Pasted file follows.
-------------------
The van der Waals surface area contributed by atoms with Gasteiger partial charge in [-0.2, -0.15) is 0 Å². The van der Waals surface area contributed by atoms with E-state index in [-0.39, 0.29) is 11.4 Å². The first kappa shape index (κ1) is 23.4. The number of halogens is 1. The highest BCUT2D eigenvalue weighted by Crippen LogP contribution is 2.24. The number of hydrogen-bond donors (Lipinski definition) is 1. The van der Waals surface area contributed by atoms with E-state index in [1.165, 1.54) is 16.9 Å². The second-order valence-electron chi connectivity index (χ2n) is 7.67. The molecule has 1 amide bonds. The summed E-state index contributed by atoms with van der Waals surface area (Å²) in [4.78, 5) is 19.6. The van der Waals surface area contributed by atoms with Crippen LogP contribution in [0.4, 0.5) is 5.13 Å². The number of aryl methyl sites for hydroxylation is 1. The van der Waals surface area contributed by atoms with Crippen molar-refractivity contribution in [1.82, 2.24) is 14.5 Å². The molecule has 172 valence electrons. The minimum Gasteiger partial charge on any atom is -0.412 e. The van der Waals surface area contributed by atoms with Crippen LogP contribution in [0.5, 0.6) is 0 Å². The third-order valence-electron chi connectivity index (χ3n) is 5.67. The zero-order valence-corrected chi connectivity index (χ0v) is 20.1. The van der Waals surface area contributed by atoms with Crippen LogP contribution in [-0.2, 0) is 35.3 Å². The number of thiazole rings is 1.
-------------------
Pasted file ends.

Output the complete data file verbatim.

The van der Waals surface area contributed by atoms with Gasteiger partial charge in [-0.2, -0.15) is 0 Å². The van der Waals surface area contributed by atoms with E-state index in [-0.39, 0.29) is 11.4 Å². The first kappa shape index (κ1) is 23.4. The number of halogens is 1. The highest BCUT2D eigenvalue weighted by Crippen LogP contribution is 2.24. The number of hydrogen-bond donors (Lipinski definition) is 1. The van der Waals surface area contributed by atoms with E-state index in [1.165, 1.54) is 16.9 Å². The second-order valence-electron chi connectivity index (χ2n) is 7.67. The molecule has 1 amide bonds. The summed E-state index contributed by atoms with van der Waals surface area (Å²) in [4.78, 5) is 19.6. The van der Waals surface area contributed by atoms with Crippen LogP contribution in [0.4, 0.5) is 5.13 Å². The number of aryl methyl sites for hydroxylation is 1. The van der Waals surface area contributed by atoms with Crippen molar-refractivity contribution in [1.82, 2.24) is 14.5 Å². The molecule has 172 valence electrons. The minimum Gasteiger partial charge on any atom is -0.412 e. The van der Waals surface area contributed by atoms with Crippen LogP contribution in [0.5, 0.6) is 0 Å². The third-order valence-electron chi connectivity index (χ3n) is 5.67. The zero-order valence-corrected chi connectivity index (χ0v) is 20.1. The van der Waals surface area contributed by atoms with Crippen LogP contribution in [-0.2, 0) is 35.3 Å². The number of thiazole rings is 1.